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Customer Reviews

4.5 out of 5

24 Ratings

Amazing and Incredible at the same time

Michael Faas,

Edgar Meyer and Chris Thile continue the journey of innovation, transcending the boundaries of string, classical, bluegrass and music in general. Their masterful technique, expertise of different genres and enthusiasm to explore and document renders new forms of music, true maturity of their musical relationship and a recording that is delightful to listen to. Thank you Edgar and Chris, would love to hear this performed on Mill Street Mall someday.

Bass + Mandolin (+ Piano + Guitar) = Masterful Music

FHBoy,

Chris Thile and Edgar Meyer are no strangers to the world of music. They are, quite literally in fact, "geniuses" in the art of their instruments, in meticulously perfect musical performances, and in crafting complex and dynamic musical compositions.

The follow-up to their 2008 duo debut is a surprisingly varied collection of instrumentation and musical styles. As always, the musicianship is nothing short of virtuostic, and the inclusion of other instruments continues the trend started on the "Goat Rodeo" album, with Thile and Meyer showing their expertise on other instruments besides the bass and mandolin (kind of ironic, given the fact the name of the album is 'Bass & Mandolin').

The sheer number of projects these two are involved in now is staggering. Thile alone has this duo, a duo with Michael Daves, his bands Nickel Creek and Punch Brothers, and even his own solo work. It's amazing these two even had time to come together and collaborate given their touring schedules.

One noticeable difference between the debut album and this record is the inclusion of a little reverb in the performance. Whereas the 2008 record opted for a more 'dead' sound, 'Bass & Mandolin' incorporates just enough reverb in each performance to help make the compositions come to life even more.

One can only hope Thile and Meyer will be able to continue to collaborate and create as sonically rich LPs as this one in the future. Who knows. Maybe the next record can be called 'Bass & Mandolin & All The Other Instruments You Didn't Think We Played.'

About Edgar Meyer

The masterful skills of Edgar Meyer -- whether as bassist or composer; in bluegrass, classical, or a mix of genres -- earned him a MacArthur "genius grant" in 2002, but that is not the only accomplishment of this remarkable musician.

Meyer always credits his father, a high-school string music director, as his first teacher, and picked up his first real bass -- which had previously served as a flower planter -- at the age of five. He would go on to study at Indiana University and the Aspen Music School with Stuart Stankey and James Buswell. It was Stankey, he says, that showed him how to make the double bass his own. And it was in Aspen where Meyer connected with Béla Fleck. (Meyer also met his wife in the Aspen School's orchestra.) Fleck introduced Meyer to Dobroist Jerry Douglas and violinist Mark O'Connor. After assisting Meyer on his first four albums, all four of them plus mandolinist Sam Bush became the group Strength in Numbers, generally classified as a bluegrass group, but going beyond that sound. That willingness to explore and create new and distinctive styles, as well as his musicianship, is what has always drawn other musicians and audiences to Meyer's music. During the 1980s, artists such as Garth Brooks, Emmylou Harris, the Indigo Girls, the Chieftains, Elton John, and others sought out Meyer for their albums. At the same time, Meyer became recognized among traditional Classical circles as a rare virtuoso of the small and ignored double bass repertoire, and earned an Avery Fisher Career Grant in 1994.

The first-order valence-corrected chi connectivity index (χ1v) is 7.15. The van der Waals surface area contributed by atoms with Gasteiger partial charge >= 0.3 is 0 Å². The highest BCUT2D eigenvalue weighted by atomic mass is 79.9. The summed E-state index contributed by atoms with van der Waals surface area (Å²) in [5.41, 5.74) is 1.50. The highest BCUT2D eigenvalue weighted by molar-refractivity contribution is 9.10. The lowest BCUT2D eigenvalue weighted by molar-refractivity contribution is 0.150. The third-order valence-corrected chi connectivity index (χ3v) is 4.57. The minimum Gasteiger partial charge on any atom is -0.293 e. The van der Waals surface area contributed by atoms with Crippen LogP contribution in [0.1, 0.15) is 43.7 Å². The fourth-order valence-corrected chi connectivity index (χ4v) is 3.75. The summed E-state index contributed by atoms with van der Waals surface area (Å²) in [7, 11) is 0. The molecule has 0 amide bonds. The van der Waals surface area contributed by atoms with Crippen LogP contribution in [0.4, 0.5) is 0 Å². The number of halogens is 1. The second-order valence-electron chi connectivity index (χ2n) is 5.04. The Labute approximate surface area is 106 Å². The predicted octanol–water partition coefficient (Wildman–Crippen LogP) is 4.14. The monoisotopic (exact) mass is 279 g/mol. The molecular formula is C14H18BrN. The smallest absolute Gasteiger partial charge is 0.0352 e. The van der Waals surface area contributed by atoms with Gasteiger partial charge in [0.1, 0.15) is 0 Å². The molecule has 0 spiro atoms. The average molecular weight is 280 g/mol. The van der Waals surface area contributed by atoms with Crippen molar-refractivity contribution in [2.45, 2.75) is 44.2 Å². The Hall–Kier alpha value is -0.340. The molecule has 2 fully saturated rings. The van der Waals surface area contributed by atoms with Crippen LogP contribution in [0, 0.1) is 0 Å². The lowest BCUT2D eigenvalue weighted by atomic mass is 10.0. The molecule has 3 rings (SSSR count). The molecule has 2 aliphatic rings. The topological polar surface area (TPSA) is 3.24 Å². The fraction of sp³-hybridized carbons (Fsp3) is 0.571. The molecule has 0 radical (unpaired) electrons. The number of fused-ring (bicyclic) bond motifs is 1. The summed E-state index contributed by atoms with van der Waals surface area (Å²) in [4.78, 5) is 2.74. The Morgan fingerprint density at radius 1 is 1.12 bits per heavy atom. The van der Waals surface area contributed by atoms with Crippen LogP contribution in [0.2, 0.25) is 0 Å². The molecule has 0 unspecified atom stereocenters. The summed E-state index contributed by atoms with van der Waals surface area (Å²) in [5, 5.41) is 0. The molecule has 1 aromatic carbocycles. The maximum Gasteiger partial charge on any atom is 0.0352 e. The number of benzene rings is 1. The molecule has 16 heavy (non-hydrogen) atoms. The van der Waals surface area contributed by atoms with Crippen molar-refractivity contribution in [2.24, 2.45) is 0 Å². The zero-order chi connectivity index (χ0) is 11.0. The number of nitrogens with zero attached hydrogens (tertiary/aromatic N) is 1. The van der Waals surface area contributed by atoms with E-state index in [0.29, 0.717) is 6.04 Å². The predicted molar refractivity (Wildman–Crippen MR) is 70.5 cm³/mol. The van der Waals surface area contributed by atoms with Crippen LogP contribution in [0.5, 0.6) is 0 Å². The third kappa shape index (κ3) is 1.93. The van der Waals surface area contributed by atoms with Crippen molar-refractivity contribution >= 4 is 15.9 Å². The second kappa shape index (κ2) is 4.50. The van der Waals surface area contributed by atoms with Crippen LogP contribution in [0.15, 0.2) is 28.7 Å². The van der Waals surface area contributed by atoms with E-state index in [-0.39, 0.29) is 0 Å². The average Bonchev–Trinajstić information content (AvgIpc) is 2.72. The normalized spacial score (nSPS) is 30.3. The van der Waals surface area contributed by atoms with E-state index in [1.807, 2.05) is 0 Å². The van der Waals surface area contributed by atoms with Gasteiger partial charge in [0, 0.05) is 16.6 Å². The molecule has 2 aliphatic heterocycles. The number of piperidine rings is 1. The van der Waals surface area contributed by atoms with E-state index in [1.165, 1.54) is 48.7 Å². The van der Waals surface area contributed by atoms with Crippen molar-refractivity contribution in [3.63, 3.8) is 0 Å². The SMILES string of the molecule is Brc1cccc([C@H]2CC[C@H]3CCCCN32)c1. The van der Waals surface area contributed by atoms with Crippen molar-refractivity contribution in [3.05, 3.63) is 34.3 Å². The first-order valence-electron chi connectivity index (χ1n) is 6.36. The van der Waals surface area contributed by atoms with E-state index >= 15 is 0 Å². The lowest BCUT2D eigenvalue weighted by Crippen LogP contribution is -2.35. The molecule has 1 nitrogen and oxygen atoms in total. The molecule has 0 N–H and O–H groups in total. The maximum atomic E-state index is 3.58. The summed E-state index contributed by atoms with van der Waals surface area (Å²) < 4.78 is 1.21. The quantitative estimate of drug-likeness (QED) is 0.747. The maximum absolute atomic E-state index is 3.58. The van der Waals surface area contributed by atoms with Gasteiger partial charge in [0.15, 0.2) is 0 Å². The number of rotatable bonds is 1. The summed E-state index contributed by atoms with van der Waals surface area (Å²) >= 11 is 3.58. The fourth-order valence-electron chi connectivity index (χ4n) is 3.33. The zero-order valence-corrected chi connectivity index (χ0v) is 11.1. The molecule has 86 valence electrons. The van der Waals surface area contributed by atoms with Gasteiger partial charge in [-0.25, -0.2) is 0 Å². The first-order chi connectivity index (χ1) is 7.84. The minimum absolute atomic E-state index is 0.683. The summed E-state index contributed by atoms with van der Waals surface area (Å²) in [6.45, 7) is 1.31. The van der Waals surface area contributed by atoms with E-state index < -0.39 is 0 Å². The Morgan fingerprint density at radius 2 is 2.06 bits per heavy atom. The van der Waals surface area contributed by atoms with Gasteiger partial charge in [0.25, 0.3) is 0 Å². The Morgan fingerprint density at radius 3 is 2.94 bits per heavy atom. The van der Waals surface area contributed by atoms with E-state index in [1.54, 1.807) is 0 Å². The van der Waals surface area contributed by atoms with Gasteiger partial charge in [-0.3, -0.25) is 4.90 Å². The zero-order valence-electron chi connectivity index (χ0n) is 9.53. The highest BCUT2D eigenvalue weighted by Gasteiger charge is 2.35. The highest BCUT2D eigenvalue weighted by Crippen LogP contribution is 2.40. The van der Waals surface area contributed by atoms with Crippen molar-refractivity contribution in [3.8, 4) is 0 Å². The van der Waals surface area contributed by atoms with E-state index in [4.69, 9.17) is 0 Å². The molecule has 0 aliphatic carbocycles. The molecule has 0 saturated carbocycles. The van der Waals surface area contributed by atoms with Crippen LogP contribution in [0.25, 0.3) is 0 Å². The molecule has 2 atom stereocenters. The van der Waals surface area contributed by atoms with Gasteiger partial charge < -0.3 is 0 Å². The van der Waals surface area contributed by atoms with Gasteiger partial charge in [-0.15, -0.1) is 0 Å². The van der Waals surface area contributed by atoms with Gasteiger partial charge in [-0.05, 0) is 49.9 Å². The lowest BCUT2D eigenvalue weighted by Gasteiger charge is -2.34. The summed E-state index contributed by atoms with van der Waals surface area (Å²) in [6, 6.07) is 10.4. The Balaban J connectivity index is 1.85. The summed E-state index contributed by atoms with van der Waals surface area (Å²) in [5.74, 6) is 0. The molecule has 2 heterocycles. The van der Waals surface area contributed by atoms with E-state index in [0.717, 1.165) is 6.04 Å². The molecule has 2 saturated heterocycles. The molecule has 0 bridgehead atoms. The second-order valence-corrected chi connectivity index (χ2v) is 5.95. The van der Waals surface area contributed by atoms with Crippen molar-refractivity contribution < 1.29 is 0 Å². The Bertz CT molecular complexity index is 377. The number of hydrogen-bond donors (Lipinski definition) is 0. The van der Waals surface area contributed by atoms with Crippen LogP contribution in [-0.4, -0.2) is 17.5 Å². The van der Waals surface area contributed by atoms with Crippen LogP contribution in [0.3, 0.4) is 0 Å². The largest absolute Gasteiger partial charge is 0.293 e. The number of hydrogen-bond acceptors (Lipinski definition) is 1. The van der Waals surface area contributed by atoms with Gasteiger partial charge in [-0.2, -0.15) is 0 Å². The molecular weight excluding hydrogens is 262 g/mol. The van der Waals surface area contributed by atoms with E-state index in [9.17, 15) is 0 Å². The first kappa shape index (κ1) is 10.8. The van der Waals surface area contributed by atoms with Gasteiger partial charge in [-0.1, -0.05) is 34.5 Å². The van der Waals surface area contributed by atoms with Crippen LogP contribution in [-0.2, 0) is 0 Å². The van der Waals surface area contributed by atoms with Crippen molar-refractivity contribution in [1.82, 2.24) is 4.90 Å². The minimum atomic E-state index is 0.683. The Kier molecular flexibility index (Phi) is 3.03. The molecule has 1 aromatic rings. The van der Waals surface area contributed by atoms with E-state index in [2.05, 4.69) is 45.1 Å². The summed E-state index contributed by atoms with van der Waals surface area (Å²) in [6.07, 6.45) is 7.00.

Meyer's own music is an organic combination of written and improvised sections, fusing folk and jazz and classical styles into something new. Professional collaborations bring out the best of his work, with album after album garnering critical praise. Appalachia Waltz and Appalachian Journey, his two albums with with O'Connor and Yo-Yo Ma, topped charts and best-of lists. Appalachian Journey won a Grammy Award, and the three artists appeared on Late Night with David Letterman. In 2011 Ma and Meyer joined with mandolinist Chris Thile (another MacArthur genius) for The Goat Rodeo Sessions. Meyer and Thile have also released two successful duet albums (2008 and 2014) and toured together, which is something Meyer often does when he finds a winning combination of colleagues.

Meyer worked with Fleck and Zakir Hussain to write a triple concerto and other pieces for double bass, banjo, and tabla; and with Joshua Bell for Meyer's Concerto for double bass and violin. His concerto for violinist Hilary Hahn is a rare work written for a single instrument and not the bass. Others Meyer has worked with include Mike Marshall and Emanuel Ax. Meyer still does solo recitals, with his longtime pianist Amy Dorfman, in programs featuring classical works alongside his own music, and he continues his relationship with Aspen, returning each year to mentor new students himself. Meyer once again collaborated with Yo-Yo Ma and Chris Thile for Bach: Trios, an album of new arrangements of J.S. Bach keyboard pieces released in April 2017. ~ Patsy Morita

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